8ft x 4ft farmhouse table advice - Woodworking Talk - Woodworkers Forum
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post #1 of 5 Old 11-13-2015, 06:08 PM Thread Starter
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8ft x 4ft farmhouse table advice


I am new to the forum but have read a great many useful piece of advice here!

I have been making and selling mostly coffee tables for a year now from my smallish workshop at home. I came to it off the back of a 6 month job in a design and fabricate place where we mostly used plywood to make museum installations. So, my knowledge of 'proper' joinery is pretty lacking!

As my little business is growing I'm getting requests for stuff that's a bit more complex than gluing and screwing. One of these is for a large (8ft x 4ft) farmhouse table.

I've never made a tabletop that size before and would like some advice on-

a) whether gluing and biscuiting a tabletop that size will be sufficient
b) whether using scaffold board that has at some point been kept outside, but has now sat inside the house for about a week, will present problems in terms of shrinking/cracking etc - whether gluing rather than screwing will avoid this
c) Ideally I'd like to be able to transport the top not yet attached to the legs. So do I make the legs/apron using mortise and tenon joints, then attach the top? If so, how should the top be fixed to the apron, again to avoid problems with cracking

PS I have a pocket hole jig - should this be employed?

Sorry for all my naivety and thank you for any/all advice you're willing to give. If you're getting the general impression that I don't really know what I'm doing , then I've pitched this right! I'd love to be able to expand my skills well enough to do this table well - I really don't want to feel like I'm duping the customer in to trusting me with this.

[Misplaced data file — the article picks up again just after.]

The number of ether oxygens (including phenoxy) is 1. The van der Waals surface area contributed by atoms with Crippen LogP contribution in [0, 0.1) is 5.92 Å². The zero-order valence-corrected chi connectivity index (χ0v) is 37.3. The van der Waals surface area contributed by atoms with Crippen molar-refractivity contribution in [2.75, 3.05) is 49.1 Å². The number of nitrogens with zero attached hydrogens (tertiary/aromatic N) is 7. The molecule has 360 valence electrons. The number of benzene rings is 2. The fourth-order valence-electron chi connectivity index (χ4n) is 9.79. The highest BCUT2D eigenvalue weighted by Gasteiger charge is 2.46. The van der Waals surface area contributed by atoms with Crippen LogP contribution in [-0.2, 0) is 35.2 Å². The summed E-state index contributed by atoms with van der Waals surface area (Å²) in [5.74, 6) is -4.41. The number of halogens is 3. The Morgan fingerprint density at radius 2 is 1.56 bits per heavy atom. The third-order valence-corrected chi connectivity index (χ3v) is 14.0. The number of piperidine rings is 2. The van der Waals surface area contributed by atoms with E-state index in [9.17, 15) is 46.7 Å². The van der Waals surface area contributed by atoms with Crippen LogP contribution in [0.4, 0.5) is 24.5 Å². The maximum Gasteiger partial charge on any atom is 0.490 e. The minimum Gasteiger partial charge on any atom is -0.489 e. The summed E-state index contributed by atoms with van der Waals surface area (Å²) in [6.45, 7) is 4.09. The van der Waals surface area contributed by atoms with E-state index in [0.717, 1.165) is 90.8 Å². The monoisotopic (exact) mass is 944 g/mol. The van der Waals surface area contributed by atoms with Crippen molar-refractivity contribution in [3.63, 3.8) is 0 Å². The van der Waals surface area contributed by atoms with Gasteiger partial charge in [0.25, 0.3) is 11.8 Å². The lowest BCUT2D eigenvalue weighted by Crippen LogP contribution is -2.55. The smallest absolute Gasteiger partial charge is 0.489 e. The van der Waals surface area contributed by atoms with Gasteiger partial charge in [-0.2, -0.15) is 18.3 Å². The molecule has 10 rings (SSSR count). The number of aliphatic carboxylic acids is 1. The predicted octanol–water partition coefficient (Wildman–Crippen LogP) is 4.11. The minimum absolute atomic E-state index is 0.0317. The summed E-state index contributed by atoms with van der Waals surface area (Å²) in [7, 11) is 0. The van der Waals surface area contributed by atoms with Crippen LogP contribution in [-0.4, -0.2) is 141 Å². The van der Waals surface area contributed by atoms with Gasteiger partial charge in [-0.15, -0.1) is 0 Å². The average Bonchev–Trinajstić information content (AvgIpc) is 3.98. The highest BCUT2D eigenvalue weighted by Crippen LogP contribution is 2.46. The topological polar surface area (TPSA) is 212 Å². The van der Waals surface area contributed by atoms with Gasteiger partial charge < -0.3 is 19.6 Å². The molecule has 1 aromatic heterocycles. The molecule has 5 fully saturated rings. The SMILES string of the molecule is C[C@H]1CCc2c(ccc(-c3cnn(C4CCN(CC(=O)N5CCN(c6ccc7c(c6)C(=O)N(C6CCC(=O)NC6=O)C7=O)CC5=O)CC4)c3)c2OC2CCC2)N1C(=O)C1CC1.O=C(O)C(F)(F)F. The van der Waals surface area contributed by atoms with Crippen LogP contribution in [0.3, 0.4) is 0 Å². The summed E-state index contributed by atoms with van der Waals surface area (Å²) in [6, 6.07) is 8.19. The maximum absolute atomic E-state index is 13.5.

Last edited by charisk; 11-13-2015 at 06:40 PM.
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post #2 of 5 Old 11-13-2015, 06:45 PM
where's my table saw?
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a similar build from planks


I made this interior door from 2 X 10 planks and skinned it with 1/4" ply on both sides. The process you would use is the same for straight line edging, clamping, gluing and planing it flat. You should treat the top as one project and the support system as a second.

This top will be extremely heavy even if made from 1 1/2" thick planks, heavier if made from thicker stock. There are many variations for table supports as far as materials, metal or wood and the location of the vertical supports. The attachment method depends on the design. I would not use pocket screws or any additional methods to hold the planks together. It will hold just fine ONLY IF you have good clean, square and straight edges.... nothing else will suffice no matter what method you use.

Wood legs and aprons can be mortise and tenon with additional corner draw blocks to hold then together. Simple "Z" clips can keep the top in place and allow for movement across the width. The weight alone will keep it from moving around the room .... very much.

Can you post a sketch or photo of your leg design?

The answer to your question will only be as detailed and specific as the question is detailed and specific. Good questions also include a sketch or a photo that illustrates your issue. (:< D)

Last edited by woodnthings; 11-13-2015 at 07:58 PM.
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post #3 of 5 Old 11-13-2015, 06:57 PM
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There are many great videos on YouTube with guys building dining tables. You should start there. Building the top and bottom separate would be a must so hauling it that way shouldn't be a problem. I use table top clips to attach the two together like this8ft x 4ft farmhouse table advice-imageuploadedbywood-working-talk1447458705.448041.jpg
Mortise and tenon joints with the legs and apron is probably the best way to go

wish I had a cool line like everyone else...
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post #4 of 5 Old 11-14-2015, 12:45 AM
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Scaffolding planks have metal rebar in them.The ones I've cut up out here do.So good luck with making a particular sized table.
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post #5 of 5 Old 04-05-2016, 12:16 PM
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I have never seen scaffolding planks with rebar in them. Where are they commonly used?
I have only seen the ones that were "Architectural Grade" and manufactured laminated scaffold for up to about 12'.
Usually more tha 12' we use the aluminum scaffold designed for long spans.
I would think rebar would weaken a scaffold board by not having the same flex as the laminate layers around it and also create 'hard spots'.

Tony B Retired woodworker, among other things.

"Strive for excellence and settle for completion" Tony B
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